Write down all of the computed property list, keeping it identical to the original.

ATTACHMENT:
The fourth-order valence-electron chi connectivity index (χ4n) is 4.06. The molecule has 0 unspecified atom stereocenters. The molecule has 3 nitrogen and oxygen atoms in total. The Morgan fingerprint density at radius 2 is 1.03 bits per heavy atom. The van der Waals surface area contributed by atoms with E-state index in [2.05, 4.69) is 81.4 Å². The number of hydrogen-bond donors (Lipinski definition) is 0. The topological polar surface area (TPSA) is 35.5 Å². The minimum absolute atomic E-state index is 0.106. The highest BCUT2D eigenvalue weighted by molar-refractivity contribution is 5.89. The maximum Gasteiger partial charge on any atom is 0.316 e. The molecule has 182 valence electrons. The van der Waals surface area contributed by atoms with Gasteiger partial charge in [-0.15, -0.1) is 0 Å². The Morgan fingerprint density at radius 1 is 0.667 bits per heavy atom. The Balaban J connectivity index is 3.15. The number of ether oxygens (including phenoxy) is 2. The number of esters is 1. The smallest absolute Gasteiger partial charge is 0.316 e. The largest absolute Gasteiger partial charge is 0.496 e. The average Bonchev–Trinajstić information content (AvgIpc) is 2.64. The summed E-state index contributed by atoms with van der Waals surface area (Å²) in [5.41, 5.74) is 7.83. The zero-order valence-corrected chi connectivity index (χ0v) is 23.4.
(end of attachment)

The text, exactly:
The fourth-order valence-electron chi connectivity index (χ4n) is 4.06. The molecule has 0 unspecified atom stereocenters. The molecule has 3 nitrogen and oxygen atoms in total. The Morgan fingerprint density at radius 2 is 1.03 bits per heavy atom. The van der Waals surface area contributed by atoms with E-state index in [2.05, 4.69) is 81.4 Å². The number of hydrogen-bond donors (Lipinski definition) is 0. The topological polar surface area (TPSA) is 35.5 Å². The minimum absolute atomic E-state index is 0.106. The highest BCUT2D eigenvalue weighted by molar-refractivity contribution is 5.89. The maximum Gasteiger partial charge on any atom is 0.316 e. The molecule has 182 valence electrons. The van der Waals surface area contributed by atoms with Gasteiger partial charge in [-0.15, -0.1) is 0 Å². The Morgan fingerprint density at radius 1 is 0.667 bits per heavy atom. The Balaban J connectivity index is 3.15. The number of ether oxygens (including phenoxy) is 2. The number of esters is 1. The smallest absolute Gasteiger partial charge is 0.316 e. The largest absolute Gasteiger partial charge is 0.496 e. The average Bonchev–Trinajstić information content (AvgIpc) is 2.64. The summed E-state index contributed by atoms with van der Waals surface area (Å²) in [5.41, 5.74) is 7.83. The zero-order valence-corrected chi connectivity index (χ0v) is 23.4.